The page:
Twenty-one RCTs (2,730 participants) were included in the review. In three multiple-arm trials, two intervention groups were compared with one control group, so the results were based on a total of 24 comparisons from the 21 studies. Twelve trials were considered to be of high quality. Eleven trials used an intention-to-treat analysis.
Immunonutrition significantly reduced overall postoperative complications, irrespective of whether it was given before surgery (OR 0.48, 95% CI 0.34 to 0.69; six RCTs), both before and after surgery (OR 0.39, 95% CI 0.28 to 0.54; five RCTs) or only after surgery (OR 0.46, 95% CI 0.25 to 0.84; eight RCTs).
Immunonutrition significantly reduced postoperative infection when given before surgery (OR 0.36, 95% CI 0.24 to 0.56), both before and after surgery (OR 0.41, 95% CI 0.28 to 0.58) or only after surgery (OR 0.53, 95% CI 0.40 to 0.71). Although all trials provided data on postoperative infection, it was not clear how many provided data for each timing of intervention.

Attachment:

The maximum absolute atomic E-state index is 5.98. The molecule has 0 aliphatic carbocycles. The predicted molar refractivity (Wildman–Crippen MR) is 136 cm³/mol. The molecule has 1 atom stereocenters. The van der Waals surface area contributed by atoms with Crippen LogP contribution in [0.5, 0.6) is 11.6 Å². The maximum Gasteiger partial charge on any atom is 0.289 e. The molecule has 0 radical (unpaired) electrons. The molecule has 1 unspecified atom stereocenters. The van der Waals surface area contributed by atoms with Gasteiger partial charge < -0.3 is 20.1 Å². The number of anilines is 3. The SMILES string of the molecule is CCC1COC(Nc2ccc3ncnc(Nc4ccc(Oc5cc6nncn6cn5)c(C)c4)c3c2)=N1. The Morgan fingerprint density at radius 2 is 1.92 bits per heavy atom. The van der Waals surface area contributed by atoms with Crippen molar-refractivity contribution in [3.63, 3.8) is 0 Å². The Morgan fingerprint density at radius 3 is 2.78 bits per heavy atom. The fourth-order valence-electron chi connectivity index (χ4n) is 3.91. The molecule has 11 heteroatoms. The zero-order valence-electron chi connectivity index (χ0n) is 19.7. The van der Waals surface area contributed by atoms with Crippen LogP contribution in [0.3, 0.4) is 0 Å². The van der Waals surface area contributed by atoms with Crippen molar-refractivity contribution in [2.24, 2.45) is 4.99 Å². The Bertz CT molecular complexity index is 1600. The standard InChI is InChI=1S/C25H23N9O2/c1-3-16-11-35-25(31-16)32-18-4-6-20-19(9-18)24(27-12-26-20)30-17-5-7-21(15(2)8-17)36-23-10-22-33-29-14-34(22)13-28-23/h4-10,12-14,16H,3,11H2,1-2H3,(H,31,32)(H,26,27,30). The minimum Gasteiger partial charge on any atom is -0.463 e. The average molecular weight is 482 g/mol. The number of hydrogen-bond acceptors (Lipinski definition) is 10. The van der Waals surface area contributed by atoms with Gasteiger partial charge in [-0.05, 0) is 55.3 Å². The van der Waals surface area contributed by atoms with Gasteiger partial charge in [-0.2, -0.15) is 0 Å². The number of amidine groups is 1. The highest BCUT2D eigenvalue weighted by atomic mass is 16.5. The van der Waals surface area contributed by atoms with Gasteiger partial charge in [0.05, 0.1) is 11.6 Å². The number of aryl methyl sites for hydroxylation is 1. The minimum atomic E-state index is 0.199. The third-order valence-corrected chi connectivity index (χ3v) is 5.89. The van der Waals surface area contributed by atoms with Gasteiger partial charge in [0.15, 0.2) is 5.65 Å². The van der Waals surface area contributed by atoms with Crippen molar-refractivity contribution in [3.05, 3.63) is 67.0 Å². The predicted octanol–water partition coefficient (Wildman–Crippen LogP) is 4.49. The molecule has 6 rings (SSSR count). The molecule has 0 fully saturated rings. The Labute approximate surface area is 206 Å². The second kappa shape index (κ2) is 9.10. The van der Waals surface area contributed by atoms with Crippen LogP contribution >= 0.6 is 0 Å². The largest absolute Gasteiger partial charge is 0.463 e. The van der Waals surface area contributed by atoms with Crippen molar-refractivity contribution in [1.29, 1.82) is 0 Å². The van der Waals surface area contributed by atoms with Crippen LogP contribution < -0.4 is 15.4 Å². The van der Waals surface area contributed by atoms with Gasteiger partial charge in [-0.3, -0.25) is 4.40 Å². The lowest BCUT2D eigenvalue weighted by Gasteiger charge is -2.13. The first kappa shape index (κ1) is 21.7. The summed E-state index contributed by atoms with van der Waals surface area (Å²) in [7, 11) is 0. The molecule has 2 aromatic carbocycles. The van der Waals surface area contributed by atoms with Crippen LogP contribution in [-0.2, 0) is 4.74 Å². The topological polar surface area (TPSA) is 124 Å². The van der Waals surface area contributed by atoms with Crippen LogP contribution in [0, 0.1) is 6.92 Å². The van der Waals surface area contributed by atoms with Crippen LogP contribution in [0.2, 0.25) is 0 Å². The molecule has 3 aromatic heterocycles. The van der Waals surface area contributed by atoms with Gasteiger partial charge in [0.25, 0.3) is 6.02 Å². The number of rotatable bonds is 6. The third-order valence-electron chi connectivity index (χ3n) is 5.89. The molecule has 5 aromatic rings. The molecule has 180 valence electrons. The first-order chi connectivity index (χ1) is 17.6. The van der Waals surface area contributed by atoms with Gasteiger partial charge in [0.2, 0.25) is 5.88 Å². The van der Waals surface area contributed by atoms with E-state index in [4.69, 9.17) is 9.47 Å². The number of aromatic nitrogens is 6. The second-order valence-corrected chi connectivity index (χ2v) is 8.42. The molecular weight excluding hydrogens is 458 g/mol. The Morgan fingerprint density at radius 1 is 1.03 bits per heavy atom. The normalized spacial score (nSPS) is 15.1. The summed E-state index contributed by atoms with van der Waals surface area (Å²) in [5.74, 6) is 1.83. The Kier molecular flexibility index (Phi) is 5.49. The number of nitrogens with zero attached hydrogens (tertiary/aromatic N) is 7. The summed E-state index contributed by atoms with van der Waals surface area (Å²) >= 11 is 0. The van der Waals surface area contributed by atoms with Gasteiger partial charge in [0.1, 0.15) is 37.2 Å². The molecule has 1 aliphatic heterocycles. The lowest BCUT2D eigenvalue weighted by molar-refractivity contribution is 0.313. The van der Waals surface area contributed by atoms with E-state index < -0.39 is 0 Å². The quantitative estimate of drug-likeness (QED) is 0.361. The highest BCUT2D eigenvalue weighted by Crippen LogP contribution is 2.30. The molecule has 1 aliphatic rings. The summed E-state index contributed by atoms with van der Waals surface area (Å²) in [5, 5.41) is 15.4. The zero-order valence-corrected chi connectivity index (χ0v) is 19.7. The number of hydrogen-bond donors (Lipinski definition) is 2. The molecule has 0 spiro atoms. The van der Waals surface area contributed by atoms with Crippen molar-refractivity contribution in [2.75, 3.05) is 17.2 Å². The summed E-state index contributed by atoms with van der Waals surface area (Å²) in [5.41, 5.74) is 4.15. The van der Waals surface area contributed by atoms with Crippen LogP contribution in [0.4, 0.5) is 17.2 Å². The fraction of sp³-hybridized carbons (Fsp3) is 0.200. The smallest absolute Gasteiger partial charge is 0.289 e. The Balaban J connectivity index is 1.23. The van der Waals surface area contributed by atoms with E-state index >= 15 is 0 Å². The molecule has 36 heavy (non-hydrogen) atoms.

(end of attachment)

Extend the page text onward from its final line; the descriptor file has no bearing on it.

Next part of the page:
No significant heterogeneity between trials was found for overall complications or postoperative infection.
Immunonutrition led to a shorter hospital stay (MD −2·12 days, 95% CI −2·97 to −1·26), based on 21 comparisons (2,279 participants), but there was substantial heterogeneity between the trials (I2=81%). Mean differences of similar magnitude were found for all three timings of intervention.
The beneficial effects of immunonutrition were confirmed when low-quality trials were excluded. Perioperative immunonutrition had no influence on mortality. Six trials that assessed tolerance found no difference in the risk of an intolerance event between the intervention and control groups.
There was no evidence of publication bias for postoperative infectious complications and mortality. Funnel plots for overall complications showed minor asymmetry (I2=27%); hospital stay showed major asymmetry (I2=81%).